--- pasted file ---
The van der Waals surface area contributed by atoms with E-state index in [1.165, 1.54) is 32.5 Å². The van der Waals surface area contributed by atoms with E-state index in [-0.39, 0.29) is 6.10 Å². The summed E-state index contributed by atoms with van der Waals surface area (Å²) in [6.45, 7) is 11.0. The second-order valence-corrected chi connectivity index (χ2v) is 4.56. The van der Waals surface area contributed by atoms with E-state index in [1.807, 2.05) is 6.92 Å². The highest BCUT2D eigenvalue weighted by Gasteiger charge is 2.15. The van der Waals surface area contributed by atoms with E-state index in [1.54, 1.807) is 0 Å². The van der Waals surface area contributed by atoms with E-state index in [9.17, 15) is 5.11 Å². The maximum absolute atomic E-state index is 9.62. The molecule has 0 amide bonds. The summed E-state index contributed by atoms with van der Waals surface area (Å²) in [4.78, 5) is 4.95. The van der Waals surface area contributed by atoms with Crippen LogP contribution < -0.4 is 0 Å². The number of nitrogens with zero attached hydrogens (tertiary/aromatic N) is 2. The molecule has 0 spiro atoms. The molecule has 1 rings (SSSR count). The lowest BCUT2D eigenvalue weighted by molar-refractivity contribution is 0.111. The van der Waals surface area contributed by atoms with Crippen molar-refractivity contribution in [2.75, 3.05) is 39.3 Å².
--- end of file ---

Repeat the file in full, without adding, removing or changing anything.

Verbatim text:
The van der Waals surface area contributed by atoms with E-state index in [1.165, 1.54) is 32.5 Å². The van der Waals surface area contributed by atoms with E-state index in [-0.39, 0.29) is 6.10 Å². The summed E-state index contributed by atoms with van der Waals surface area (Å²) in [6.45, 7) is 11.0. The second-order valence-corrected chi connectivity index (χ2v) is 4.56. The van der Waals surface area contributed by atoms with E-state index in [1.807, 2.05) is 6.92 Å². The highest BCUT2D eigenvalue weighted by Gasteiger charge is 2.15. The van der Waals surface area contributed by atoms with E-state index in [1.54, 1.807) is 0 Å². The van der Waals surface area contributed by atoms with E-state index in [9.17, 15) is 5.11 Å². The maximum absolute atomic E-state index is 9.62. The molecule has 0 amide bonds. The summed E-state index contributed by atoms with van der Waals surface area (Å²) in [4.78, 5) is 4.95. The van der Waals surface area contributed by atoms with Crippen LogP contribution < -0.4 is 0 Å². The number of nitrogens with zero attached hydrogens (tertiary/aromatic N) is 2. The molecule has 0 spiro atoms. The molecule has 1 rings (SSSR count). The lowest BCUT2D eigenvalue weighted by molar-refractivity contribution is 0.111. The van der Waals surface area contributed by atoms with Crippen molar-refractivity contribution in [2.75, 3.05) is 39.3 Å².